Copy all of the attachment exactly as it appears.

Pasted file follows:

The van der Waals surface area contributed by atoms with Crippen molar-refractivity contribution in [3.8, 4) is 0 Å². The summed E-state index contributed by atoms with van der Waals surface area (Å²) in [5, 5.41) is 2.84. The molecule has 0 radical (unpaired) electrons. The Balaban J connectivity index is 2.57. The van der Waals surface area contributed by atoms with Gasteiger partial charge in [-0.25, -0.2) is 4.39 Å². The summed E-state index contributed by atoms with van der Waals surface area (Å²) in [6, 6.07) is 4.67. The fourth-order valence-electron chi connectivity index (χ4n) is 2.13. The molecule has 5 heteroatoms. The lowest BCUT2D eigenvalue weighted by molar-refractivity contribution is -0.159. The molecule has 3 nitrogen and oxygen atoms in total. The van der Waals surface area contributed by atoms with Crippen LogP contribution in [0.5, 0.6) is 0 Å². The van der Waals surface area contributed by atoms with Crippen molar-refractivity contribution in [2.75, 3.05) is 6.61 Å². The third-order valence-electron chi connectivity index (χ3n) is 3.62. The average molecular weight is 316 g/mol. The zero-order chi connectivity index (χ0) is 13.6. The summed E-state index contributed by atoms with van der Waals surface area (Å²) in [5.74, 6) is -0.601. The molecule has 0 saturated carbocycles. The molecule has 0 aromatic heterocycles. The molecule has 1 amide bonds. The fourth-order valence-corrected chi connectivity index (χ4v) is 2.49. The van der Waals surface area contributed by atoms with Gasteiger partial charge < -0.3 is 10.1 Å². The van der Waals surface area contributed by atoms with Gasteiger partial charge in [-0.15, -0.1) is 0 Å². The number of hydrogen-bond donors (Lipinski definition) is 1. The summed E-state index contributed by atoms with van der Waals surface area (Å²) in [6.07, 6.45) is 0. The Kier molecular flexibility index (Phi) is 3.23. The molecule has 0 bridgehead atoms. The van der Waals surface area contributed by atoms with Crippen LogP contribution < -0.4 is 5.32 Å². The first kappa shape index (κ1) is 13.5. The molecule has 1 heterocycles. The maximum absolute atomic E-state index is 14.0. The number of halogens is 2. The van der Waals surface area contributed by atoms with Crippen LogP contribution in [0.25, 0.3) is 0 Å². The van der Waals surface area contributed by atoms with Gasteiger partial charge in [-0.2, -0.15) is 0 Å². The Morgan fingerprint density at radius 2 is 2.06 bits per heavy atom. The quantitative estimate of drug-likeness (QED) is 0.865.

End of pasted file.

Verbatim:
The van der Waals surface area contributed by atoms with Crippen molar-refractivity contribution in [3.8, 4) is 0 Å². The summed E-state index contributed by atoms with van der Waals surface area (Å²) in [5, 5.41) is 2.84. The molecule has 0 radical (unpaired) electrons. The Balaban J connectivity index is 2.57. The van der Waals surface area contributed by atoms with Gasteiger partial charge in [-0.25, -0.2) is 4.39 Å². The summed E-state index contributed by atoms with van der Waals surface area (Å²) in [6, 6.07) is 4.67. The fourth-order valence-electron chi connectivity index (χ4n) is 2.13. The molecule has 5 heteroatoms. The lowest BCUT2D eigenvalue weighted by molar-refractivity contribution is -0.159. The molecule has 3 nitrogen and oxygen atoms in total. The van der Waals surface area contributed by atoms with Crippen LogP contribution in [0.5, 0.6) is 0 Å². The van der Waals surface area contributed by atoms with Crippen molar-refractivity contribution in [2.75, 3.05) is 6.61 Å². The third-order valence-electron chi connectivity index (χ3n) is 3.62. The average molecular weight is 316 g/mol. The zero-order chi connectivity index (χ0) is 13.6. The summed E-state index contributed by atoms with van der Waals surface area (Å²) in [5.74, 6) is -0.601. The molecule has 0 saturated carbocycles. The molecule has 0 aromatic heterocycles. The molecule has 1 amide bonds. The fourth-order valence-corrected chi connectivity index (χ4v) is 2.49. The van der Waals surface area contributed by atoms with Gasteiger partial charge < -0.3 is 10.1 Å². The van der Waals surface area contributed by atoms with Gasteiger partial charge in [-0.15, -0.1) is 0 Å². The number of hydrogen-bond donors (Lipinski definition) is 1. The summed E-state index contributed by atoms with van der Waals surface area (Å²) in [6.07, 6.45) is 0. The Kier molecular flexibility index (Phi) is 3.23. The molecule has 0 bridgehead atoms. The van der Waals surface area contributed by atoms with Crippen LogP contribution < -0.4 is 5.32 Å². The first kappa shape index (κ1) is 13.5. The molecule has 1 heterocycles. The maximum absolute atomic E-state index is 14.0. The number of halogens is 2. The van der Waals surface area contributed by atoms with Crippen LogP contribution in [0.25, 0.3) is 0 Å². The van der Waals surface area contributed by atoms with Gasteiger partial charge in [-0.2, -0.15) is 0 Å². The Morgan fingerprint density at radius 2 is 2.06 bits per heavy atom. The quantitative estimate of drug-likeness (QED) is 0.865.